[cairo] Plans (and motivation) for moving cairo from CVS to git

Carl Worth cworth at cworth.org
Tue Feb 7 12:19:10 PST 2006

On Mon, 6 Feb 2006 20:47:37 -0600, Jonathon Jongsma wrote:
> On 2/6/06, Carl Worth <cworth at cworth.org> wrote:
> > PS. I'm quite certain I'll be moving cairo to a distributed version
> > control system quite soon (and git in particular).
> I'm glad to hear you're thinking about moving away from CVS (and I'd
> support this for cairomm as well).  I'm curious to hear why you're
> leaning toward git as opposed to, say, bzr or mercurial.  I can't say
> I have a lot of in-depth experience with all of the options, but it I
> remember thinking that git had a bit higher learning curve than some
> of the others the last time I looked into it.

[If you'll pardon me for re-parenting the thread---I thought others
that might be interested in the topic might have missed it under the
previous parent. "Re: [cairo] cvs account for Jonathan Jongsma"]

[And also, please pardon the length of this message. But you've hit on
something I've been putting a lot of thought into lately, so I'm going
to get a lot out at once here. If you don't want to read all of this,
(and why would you?), you can just take some assurance that the
decision to use git, even if not "correct" at least had a lot of
thought put into it.]

I've been wanting to move away from CVS for a long time, (more on this
below), so I have been keeping an eye on the various projects for
quite some time.

As for "why git?" I should first point out that at some level git,
mercurial, and bzr are basically equivalent. Each is built on a
basically similar model of distributed source code management. This is
very encouraging in terms of validating the model, and in providing
assurance that switching from one to another in the future should be
quite easy.

So, to some extent, it doesn't really matter which one we choose at
this point. If we go with git today and then decide next year that
mercurial is obviously better, the git->mercurial transition will be
much less painful than the cvs->git transition. (I can say this
with confidence after already spending a lot of time and effort
getting cvs->git scripts to work and very little effort getting
git->mercurial scripts to work.)

To actually answer the question of why I'm choosing git, though, let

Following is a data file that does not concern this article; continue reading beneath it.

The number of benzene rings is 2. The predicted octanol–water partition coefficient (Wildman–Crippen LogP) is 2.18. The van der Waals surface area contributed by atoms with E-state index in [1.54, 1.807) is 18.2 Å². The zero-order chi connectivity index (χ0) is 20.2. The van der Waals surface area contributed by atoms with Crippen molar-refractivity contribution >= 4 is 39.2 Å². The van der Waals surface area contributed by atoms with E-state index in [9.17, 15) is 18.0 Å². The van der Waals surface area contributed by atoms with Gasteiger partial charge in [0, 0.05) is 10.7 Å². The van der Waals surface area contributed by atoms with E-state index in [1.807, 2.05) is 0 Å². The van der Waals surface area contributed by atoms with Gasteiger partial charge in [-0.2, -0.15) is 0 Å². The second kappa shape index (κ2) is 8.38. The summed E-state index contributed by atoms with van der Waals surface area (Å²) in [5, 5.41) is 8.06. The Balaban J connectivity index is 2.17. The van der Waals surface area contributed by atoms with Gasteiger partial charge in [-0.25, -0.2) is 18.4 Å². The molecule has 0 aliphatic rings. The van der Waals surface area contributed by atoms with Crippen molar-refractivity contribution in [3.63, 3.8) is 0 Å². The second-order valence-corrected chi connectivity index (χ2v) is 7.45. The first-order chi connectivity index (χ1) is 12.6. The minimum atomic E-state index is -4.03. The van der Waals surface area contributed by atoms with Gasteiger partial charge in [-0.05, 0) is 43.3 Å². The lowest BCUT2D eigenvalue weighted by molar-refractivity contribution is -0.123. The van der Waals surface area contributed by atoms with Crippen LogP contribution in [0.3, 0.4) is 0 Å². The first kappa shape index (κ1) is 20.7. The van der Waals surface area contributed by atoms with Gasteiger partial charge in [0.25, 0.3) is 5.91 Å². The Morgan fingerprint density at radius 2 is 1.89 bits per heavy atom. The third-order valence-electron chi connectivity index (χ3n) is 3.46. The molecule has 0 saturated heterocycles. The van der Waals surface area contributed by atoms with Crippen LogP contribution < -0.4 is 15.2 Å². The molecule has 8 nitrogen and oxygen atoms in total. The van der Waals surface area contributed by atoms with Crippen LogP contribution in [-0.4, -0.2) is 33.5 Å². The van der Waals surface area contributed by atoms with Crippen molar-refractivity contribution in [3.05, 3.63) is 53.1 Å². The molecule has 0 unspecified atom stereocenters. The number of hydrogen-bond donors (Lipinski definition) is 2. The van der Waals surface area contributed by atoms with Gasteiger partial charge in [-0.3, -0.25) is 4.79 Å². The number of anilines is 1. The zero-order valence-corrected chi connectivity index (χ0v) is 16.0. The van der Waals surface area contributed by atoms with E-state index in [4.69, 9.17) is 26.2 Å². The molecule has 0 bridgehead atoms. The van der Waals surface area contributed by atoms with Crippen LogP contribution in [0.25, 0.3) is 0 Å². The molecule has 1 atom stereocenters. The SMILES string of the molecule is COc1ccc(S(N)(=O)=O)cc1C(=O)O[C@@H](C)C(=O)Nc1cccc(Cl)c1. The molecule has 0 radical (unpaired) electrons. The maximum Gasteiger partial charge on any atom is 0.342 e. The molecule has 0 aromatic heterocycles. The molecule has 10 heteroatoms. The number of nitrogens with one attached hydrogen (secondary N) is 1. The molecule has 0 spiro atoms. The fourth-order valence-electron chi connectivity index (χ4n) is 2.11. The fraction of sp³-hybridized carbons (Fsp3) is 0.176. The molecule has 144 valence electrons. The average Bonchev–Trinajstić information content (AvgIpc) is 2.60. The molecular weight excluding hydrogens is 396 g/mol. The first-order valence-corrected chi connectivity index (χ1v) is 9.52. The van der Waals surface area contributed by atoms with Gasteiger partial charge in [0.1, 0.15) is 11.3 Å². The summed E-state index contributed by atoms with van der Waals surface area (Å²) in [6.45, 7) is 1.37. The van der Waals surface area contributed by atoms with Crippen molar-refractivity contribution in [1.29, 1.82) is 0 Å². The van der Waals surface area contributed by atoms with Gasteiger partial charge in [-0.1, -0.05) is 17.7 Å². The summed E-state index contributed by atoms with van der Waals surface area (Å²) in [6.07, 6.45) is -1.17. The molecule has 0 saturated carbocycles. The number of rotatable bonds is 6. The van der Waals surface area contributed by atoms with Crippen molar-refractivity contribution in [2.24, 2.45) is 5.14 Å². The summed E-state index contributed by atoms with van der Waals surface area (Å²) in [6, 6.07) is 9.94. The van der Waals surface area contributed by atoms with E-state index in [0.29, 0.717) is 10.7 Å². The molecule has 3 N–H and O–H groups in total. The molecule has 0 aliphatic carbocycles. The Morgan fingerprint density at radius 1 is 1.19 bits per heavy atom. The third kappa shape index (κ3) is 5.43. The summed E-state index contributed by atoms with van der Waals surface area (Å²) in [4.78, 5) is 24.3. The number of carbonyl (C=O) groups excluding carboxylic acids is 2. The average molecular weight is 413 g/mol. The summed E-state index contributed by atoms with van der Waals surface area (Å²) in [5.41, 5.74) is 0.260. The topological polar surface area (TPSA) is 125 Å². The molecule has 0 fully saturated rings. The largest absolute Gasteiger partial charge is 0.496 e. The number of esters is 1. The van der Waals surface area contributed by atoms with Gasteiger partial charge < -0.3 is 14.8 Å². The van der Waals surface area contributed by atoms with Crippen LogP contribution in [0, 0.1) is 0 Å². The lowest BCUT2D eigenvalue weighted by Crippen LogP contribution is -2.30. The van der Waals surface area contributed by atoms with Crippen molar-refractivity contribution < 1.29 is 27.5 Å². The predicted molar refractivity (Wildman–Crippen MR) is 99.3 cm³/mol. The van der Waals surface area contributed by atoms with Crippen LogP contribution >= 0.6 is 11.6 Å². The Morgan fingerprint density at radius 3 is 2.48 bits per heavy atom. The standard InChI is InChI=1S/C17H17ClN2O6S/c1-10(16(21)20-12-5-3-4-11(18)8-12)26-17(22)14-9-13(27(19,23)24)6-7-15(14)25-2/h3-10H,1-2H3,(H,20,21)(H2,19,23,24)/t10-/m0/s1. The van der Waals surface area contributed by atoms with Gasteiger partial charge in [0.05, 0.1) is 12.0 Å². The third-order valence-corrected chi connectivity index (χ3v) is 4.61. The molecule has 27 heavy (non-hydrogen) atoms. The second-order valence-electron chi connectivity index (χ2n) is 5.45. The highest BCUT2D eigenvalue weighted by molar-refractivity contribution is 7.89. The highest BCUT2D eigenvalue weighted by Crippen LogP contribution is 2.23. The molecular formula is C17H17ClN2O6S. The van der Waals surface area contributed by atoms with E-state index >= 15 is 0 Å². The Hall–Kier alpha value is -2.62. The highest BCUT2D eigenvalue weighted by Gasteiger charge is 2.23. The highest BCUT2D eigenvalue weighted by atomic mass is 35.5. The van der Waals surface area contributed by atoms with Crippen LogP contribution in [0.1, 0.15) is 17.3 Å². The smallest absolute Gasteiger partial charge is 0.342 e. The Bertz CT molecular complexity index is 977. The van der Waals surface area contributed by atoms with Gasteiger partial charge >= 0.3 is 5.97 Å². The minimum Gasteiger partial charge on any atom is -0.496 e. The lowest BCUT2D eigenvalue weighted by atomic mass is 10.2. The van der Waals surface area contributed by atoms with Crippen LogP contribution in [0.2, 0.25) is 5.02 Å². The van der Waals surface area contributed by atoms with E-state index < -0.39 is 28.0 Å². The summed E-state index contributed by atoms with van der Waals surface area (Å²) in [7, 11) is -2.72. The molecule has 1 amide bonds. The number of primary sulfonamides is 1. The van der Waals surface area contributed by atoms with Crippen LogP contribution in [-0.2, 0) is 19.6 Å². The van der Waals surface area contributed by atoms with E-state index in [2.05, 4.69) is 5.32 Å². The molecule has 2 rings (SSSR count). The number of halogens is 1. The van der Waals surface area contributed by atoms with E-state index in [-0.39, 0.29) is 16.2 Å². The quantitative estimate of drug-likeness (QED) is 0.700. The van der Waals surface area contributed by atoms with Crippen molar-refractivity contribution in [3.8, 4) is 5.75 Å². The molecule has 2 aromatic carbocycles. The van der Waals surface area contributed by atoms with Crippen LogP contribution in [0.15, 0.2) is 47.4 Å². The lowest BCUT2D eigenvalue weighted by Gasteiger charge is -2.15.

me explain some CVS defects and my current workarounds, and then
examine how git and mercurial would help.

CVS cannot do "disconnected operation"
CVS has an inseparable notion of a central server that it always wants
to connect to. I work around this bug by regularly making an rsync
copy of the central CVS repository, then using the local copy for
things like "cvs update" and "cvs diff", and switching to the central
repository for "cvs commit". That's pretty awkward, but I've got my
hacked up scripts to simplify it.

What I'm still missing with CVS is the ability to do offline
commits. This means that if I code for several hours on a plane, say,
I end up with one big patch instead of the sequence of commits that I
would prefer to have.

Either git or mercurial would solve this problem just fine by always
working with a local repository and supporting the ability to push and
pull changes between repositories.

CVS requires central granting of commit access
With CVS, new coders don't get access to source control management
tools until they are granted commit access to a central
repository. Before this, even things like "cvs diff" don't work
correctly. This impedes collaboration, and as in the "disconnected"
case above, leads to bigger patches that are harder to
review/integrate later.

I haven't had a workaround for this, and delays in the granting of
commit access have caused a fair amount of pain to new programmers.

Either git or mercurial would solve this problem quite well. New
coders can easily clone any repository and start working/committing
immediately. Full access to the tools is readily available without any
central grant of permission.

CVS branches are "hard"
Within cairo's history it's quite evident that CVS branches are
entirely inadequate. We've been through several periods of temporary
destabilization or side-development, (API shakeup, new font support,
new font support again, etc.), yet we've never used CVS branches for
any of that. The only branch we have is the branch for 1.0 maintenance
releases, (and even then, CVS "support" for branching is so limited
that we do painful, simultaneous commits to both branches rather than
ever using any assisted merging). What a pain!

For quite some time, I've been using a local workaround for the lack
of good branch support. What I do is locally "cp -a" a fresh checkout
of cairo from CVS every time I want to effectively branch. I do this
every time I start working on a bug report from bugzilla, (make a test
case, merge a patch, etc.), so I have the following directories on my
local hard drive, for example (corresponding to bugzilla numbers):


Then I also do the same thing every time I want to work on a new
feature. For example, some of the other "branches" I have locally are:

	# Some initial work on the "new tessellator"

	# Make it easy to draw "dots" made of round caps

	# Support from vlad for device_offset testing in the test suite